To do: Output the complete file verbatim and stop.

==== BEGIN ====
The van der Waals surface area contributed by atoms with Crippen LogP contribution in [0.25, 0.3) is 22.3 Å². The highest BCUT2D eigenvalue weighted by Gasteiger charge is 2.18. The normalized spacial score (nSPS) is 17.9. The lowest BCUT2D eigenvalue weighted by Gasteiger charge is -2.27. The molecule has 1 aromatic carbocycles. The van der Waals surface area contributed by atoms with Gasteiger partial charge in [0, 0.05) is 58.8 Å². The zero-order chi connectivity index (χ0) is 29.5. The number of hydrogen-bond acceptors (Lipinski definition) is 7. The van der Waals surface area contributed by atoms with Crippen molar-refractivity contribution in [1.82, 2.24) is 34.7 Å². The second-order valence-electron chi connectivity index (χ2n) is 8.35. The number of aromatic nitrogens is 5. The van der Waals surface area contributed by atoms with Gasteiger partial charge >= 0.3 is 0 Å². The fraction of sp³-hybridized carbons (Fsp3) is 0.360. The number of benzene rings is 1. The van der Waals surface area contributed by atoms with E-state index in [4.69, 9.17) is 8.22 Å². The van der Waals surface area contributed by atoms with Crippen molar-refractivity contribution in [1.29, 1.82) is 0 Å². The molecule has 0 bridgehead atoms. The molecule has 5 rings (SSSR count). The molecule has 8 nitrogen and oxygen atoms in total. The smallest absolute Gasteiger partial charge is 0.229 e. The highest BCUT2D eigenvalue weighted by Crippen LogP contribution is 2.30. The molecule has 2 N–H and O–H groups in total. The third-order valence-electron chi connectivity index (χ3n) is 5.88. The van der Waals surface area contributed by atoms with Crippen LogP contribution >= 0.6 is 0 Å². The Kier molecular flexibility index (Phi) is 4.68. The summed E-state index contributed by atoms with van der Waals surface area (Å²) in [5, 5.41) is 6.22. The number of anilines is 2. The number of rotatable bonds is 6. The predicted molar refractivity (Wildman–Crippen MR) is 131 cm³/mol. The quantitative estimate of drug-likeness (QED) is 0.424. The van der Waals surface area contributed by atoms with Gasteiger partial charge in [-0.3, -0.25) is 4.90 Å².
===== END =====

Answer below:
The van der Waals surface area contributed by atoms with Crippen LogP contribution in [0.25, 0.3) is 22.3 Å². The highest BCUT2D eigenvalue weighted by Gasteiger charge is 2.18. The normalized spacial score (nSPS) is 17.9. The lowest BCUT2D eigenvalue weighted by Gasteiger charge is -2.27. The molecule has 1 aromatic carbocycles. The van der Waals surface area contributed by atoms with Gasteiger partial charge in [0, 0.05) is 58.8 Å². The zero-order chi connectivity index (χ0) is 29.5. The number of hydrogen-bond acceptors (Lipinski definition) is 7. The van der Waals surface area contributed by atoms with Crippen molar-refractivity contribution in [1.82, 2.24) is 34.7 Å². The second-order valence-electron chi connectivity index (χ2n) is 8.35. The number of aromatic nitrogens is 5. The van der Waals surface area contributed by atoms with Gasteiger partial charge >= 0.3 is 0 Å². The fraction of sp³-hybridized carbons (Fsp3) is 0.360. The number of benzene rings is 1. The van der Waals surface area contributed by atoms with E-state index in [4.69, 9.17) is 8.22 Å². The van der Waals surface area contributed by atoms with Crippen molar-refractivity contribution in [1.29, 1.82) is 0 Å². The molecule has 0 bridgehead atoms. The molecule has 5 rings (SSSR count). The molecule has 8 nitrogen and oxygen atoms in total. The smallest absolute Gasteiger partial charge is 0.229 e. The highest BCUT2D eigenvalue weighted by Crippen LogP contribution is 2.30. The molecule has 2 N–H and O–H groups in total. The third-order valence-electron chi connectivity index (χ3n) is 5.88. The van der Waals surface area contributed by atoms with Crippen LogP contribution >= 0.6 is 0 Å². The Kier molecular flexibility index (Phi) is 4.68. The summed E-state index contributed by atoms with van der Waals surface area (Å²) in [5, 5.41) is 6.22. The number of anilines is 2. The number of rotatable bonds is 6. The predicted molar refractivity (Wildman–Crippen MR) is 131 cm³/mol. The quantitative estimate of drug-likeness (QED) is 0.424. The van der Waals surface area contributed by atoms with Gasteiger partial charge in [-0.3, -0.25) is 4.90 Å².